[Editor's note: A correction ran concerning this story; see end of article.]
The way he tells it, John Forde has been preparing to jam the media pretty much all his life. At age four he wondered, How come they get to deceive us and no one ever challenges them? At age nine he looked up to kids with enough mouth on them to sass the world. Reaching voting age in 1976, the year of the first post-Watergate presidential election, only solidified his commitment to shake things up. But Forde's public coming-out didn't take place until the 1991 Super Bowl, when he showed up outside the Metrodome with a homemade float featuring youth-targeted icon Joe Camel bragging, "I'm Killing Your Kids!" Children got it instantly, he remembers, but their parents often looked at him in bewilderment.
As the wit and economy of that float suggest, Forde might well have landed directly across the table from where he's put himself. Gifted with an ad man's nose for PR opportunities and a talking head's sense of ambition, Forde wants to make himself a crusader against advertising, a public intellectual who can counter the reign of pitchmen and spokeswomen. And his television creation, Mental Engineering, shot and produced in St. Paul and airing in major markets around the nation, represents a first step in that mission.
The program is an unabashedly brainy half-hour, with Forde and his four guests riffing on, criticizing, and mocking the best efforts of America's advertising agencies. On one episode alone, University of Minnesota professor Leola Johnson remarks that one spot for birth-control pills "makes me want to go to a nunnery"; Star Tribune columnist Kristin Tillotson compares an IBM ad to Aldous Huxley's dystopian Brave New World; and comic Tim Mitchell makes merciless fun of the meaningless Diet Coke tagline "Live Your Life." "What choice do you have?!" he wonders. "Live your death?" On this and other episodes, terms like Orwellian and Machiavellian are frequently tossed around by people who have actually read the books behind them.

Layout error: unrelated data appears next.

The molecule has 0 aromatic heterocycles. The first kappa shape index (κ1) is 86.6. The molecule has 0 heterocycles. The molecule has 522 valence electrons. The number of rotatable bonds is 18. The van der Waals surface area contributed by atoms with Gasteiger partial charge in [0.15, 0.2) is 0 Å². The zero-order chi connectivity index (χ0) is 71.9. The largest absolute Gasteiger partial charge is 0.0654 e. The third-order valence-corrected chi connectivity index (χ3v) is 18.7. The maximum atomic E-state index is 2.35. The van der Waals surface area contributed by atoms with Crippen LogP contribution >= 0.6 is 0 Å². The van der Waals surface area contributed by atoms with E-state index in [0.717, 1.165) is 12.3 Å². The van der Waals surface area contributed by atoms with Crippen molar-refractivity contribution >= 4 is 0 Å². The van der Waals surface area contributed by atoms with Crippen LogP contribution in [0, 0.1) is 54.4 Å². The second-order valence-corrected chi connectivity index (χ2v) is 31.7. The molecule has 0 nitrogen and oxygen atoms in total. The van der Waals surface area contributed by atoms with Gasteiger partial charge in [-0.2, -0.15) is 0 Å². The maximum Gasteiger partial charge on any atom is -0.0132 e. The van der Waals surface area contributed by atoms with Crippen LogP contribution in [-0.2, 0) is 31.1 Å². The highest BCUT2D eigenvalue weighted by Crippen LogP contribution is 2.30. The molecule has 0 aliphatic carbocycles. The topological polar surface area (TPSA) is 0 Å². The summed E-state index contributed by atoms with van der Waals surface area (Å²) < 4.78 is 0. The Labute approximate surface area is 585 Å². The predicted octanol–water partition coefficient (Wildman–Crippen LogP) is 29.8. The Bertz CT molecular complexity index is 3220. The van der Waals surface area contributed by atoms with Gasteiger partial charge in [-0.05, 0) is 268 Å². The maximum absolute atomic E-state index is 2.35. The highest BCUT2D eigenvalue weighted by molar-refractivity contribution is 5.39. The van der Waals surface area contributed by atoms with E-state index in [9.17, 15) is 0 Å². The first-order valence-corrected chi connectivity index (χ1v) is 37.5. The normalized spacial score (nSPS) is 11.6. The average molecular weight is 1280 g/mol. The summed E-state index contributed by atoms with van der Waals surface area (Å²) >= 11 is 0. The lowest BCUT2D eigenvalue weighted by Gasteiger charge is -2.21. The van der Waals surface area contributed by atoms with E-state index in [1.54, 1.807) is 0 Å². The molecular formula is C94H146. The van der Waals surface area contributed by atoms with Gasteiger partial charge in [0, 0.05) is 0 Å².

If you were pitching Mental Engineering to advertisers, you'd probably reduce it to high-concept shorthand: Politically Incorrect meets Siskel and Ebert. The show looks and sounds like Bill Maher's late-night verbal wrestling matches: The host and four selected panelists (a few academics, media critics, and a comic) sit around a table with mugs of coffee and watch commercials taped from television, then proceed to tear them up. But there the resemblance ends. Maher confuses attack with philosophical gesture: Whatever it is his guests believe, he's against it. Forde notes that Politically Incorrect "is built on dogma. Our show is built on questions."
The biggest question Forde faces right now is a simple one: Can this show survive? A comic provocateur whose blend of manic intelligence and gangly exuberance suggests a grad-school Jim Carrey (he has "the energy of a spinning top," Tillotson marvels, "even when the camera's off"), Forde suffers no lack of self-assurance. When he discusses his show's future prospects, he sounds confident and quite ready to speak in the weird tongue common to media executives. He aims to make Mental Engineering "appointment viewing," for instance--the kind of show certain demographics will make time to watch. Nor is he so doctrinaire that he would turn down support from a company like Mobil. At the very least, Forde would do some research if they came calling: "I don't know that their heart's in the wrong place," he says.
Despite Forde's single-minded commitment to his project, it took someone else to set him on his current path. Forde spent two decades in the wilderness, earning a bachelor's degree in philosophy and a master's in counseling psychology, and worked more than ten years driving a bus. He had once considered the advertising business, even, but found himself "unable to don the corporate garb in any way, shape, or form." Then, just as Forde was finishing his master's thesis, he met Paul Wellstone's press secretary, who thought Forde's enthusiastic populist speechifying made him a natural for radio--"a liberal Rush Limbaugh." Within 48 hours, Forde recalls, "my life spun around." He ditched academia and headed for the airwaves.